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|119||THE EVOLUTION OF MAN|
existing beliefs. The new views enjoyed a triumph in this ease also, and we are now ready to accept with indifference whatever geological epoch may be assigned to the birth of our species, our sole concern being with the adequacy of the evidence.
Palaeolithic man was the subject chosen by Sir John Evans for his Anniversary Address to the Geological Society in 1875, and the next year saw the publication of Prof. Boyd Dawkins’s Cave Hunting. At this time research on prehistoric man in these islands reached its high-water mark, and the extraordinary advance which has attended subsequent investigation we owe to the industry and sagacity of our friends on the Continent, especially in France.
When Sir John Evans delivered his address he recognized only two stages in the palaeolithic series, represented by cave man and river-drift man; as a result of investigations in Prance, we are now able to distinguish six, the Chellean, Acheulean, Mousterian, Aurignacian, Solutrian, and Magdalenian, some of these being capable of further division into two or more substages. They are enumerated above in the order of their age, the Chellean being the oldest.
All observers arc agreed that the Chellean corresponds with an interglacial episode, the fauna associated with it, particularly Elephas antiquus and Rhinoceros merkii, pointing to a warm climate; but opinions differ as to which interglacial episode this may be: Prof. Boule pronounces for the last, Prof. Penck for the last but one.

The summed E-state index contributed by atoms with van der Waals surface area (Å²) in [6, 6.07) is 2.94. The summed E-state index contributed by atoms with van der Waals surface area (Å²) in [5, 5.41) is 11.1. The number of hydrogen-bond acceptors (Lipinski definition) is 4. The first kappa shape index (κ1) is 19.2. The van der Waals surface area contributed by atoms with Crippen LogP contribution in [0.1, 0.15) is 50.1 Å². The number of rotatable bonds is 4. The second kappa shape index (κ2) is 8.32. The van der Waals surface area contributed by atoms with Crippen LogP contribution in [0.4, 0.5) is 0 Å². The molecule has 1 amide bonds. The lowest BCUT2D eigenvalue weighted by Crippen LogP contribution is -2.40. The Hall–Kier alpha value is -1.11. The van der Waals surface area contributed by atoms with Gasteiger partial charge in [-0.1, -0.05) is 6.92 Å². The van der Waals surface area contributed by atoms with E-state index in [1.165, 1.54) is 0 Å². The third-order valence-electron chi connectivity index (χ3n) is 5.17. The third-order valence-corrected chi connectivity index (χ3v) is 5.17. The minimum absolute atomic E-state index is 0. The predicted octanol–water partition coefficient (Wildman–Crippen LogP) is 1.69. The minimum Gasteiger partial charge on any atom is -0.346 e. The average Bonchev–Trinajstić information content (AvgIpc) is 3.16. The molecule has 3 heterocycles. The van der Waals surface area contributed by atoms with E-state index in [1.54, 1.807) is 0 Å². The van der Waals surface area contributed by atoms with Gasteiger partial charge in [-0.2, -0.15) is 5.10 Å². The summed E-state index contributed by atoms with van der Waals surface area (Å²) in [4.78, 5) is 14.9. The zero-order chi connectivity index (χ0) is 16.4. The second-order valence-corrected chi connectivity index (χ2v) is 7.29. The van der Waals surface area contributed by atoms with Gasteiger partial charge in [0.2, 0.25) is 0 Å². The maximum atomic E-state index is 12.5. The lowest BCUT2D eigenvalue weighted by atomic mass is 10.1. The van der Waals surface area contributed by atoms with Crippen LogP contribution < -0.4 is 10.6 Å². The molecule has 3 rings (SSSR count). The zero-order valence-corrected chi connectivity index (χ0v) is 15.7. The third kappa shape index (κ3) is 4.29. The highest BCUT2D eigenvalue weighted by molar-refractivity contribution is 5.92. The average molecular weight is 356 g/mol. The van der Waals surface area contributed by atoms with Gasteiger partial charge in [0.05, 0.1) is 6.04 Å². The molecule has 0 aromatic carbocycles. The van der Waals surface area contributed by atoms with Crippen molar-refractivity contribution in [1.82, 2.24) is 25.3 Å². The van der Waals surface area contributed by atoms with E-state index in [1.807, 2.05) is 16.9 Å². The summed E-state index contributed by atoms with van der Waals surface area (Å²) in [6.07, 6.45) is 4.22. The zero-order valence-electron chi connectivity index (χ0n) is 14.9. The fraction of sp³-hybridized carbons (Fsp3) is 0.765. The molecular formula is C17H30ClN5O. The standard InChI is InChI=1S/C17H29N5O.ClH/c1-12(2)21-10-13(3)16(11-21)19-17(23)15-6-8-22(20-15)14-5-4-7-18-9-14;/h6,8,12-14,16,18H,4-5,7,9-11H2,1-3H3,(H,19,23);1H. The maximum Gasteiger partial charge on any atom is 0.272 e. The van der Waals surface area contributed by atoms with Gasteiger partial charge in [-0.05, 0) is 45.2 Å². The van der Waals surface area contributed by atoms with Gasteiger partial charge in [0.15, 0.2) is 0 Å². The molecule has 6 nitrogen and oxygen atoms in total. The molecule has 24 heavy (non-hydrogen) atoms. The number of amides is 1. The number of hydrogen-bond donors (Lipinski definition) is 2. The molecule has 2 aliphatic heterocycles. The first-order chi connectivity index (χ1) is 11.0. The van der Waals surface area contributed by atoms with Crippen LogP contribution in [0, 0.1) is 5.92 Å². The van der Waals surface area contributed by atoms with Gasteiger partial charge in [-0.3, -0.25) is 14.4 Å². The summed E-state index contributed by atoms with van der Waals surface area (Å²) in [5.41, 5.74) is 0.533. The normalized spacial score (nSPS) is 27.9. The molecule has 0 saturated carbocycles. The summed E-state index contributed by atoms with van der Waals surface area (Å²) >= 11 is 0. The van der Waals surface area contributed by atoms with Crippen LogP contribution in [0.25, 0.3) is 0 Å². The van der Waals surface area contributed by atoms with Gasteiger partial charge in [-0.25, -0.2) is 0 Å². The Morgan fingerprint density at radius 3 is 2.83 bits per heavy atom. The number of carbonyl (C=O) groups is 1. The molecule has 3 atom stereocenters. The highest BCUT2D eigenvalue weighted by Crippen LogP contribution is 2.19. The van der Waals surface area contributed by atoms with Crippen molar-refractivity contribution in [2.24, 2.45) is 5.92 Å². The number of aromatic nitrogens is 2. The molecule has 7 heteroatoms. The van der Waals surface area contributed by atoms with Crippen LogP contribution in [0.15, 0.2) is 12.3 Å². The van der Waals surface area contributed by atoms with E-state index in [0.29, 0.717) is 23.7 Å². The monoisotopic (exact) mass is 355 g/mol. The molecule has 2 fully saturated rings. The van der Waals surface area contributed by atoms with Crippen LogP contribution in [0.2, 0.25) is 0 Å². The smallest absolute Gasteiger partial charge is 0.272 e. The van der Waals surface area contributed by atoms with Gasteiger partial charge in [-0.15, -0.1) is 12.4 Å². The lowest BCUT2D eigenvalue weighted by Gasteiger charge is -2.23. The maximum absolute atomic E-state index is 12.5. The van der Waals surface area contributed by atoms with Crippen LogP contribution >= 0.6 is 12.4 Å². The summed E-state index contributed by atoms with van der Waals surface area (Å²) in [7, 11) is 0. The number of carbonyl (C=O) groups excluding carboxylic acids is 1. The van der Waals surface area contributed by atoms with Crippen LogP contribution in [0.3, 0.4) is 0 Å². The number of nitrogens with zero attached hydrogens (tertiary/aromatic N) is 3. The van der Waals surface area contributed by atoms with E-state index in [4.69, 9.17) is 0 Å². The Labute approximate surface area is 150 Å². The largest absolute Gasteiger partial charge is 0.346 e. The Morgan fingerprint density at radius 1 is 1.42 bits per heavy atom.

Human remains have long been known from the Magdalenian stage. They afford evidence of the contemporary existence of two very different races: one represented by the old man of Crô Magnon, on which much additional light has been thrown by the skeletons found in the caves of Mentone, and so admirably described by M. Verneau; the other by a single skeleton found under a rock-shelter in Chancelade, not far north of Périgueux. The latter, as clearly shown by Dr. L. Testut, belonged to an adult man about 5 feet in height, who was beyond doubt an Eskimo. The Crô Magnon race, apparently extinct, were a tall people, 6 feet to 6 feet 3 inches in height; they combined a long skull with a short face, and made a closer approach to the Mongolian type than to the Eskimo, in which both face and skull are long.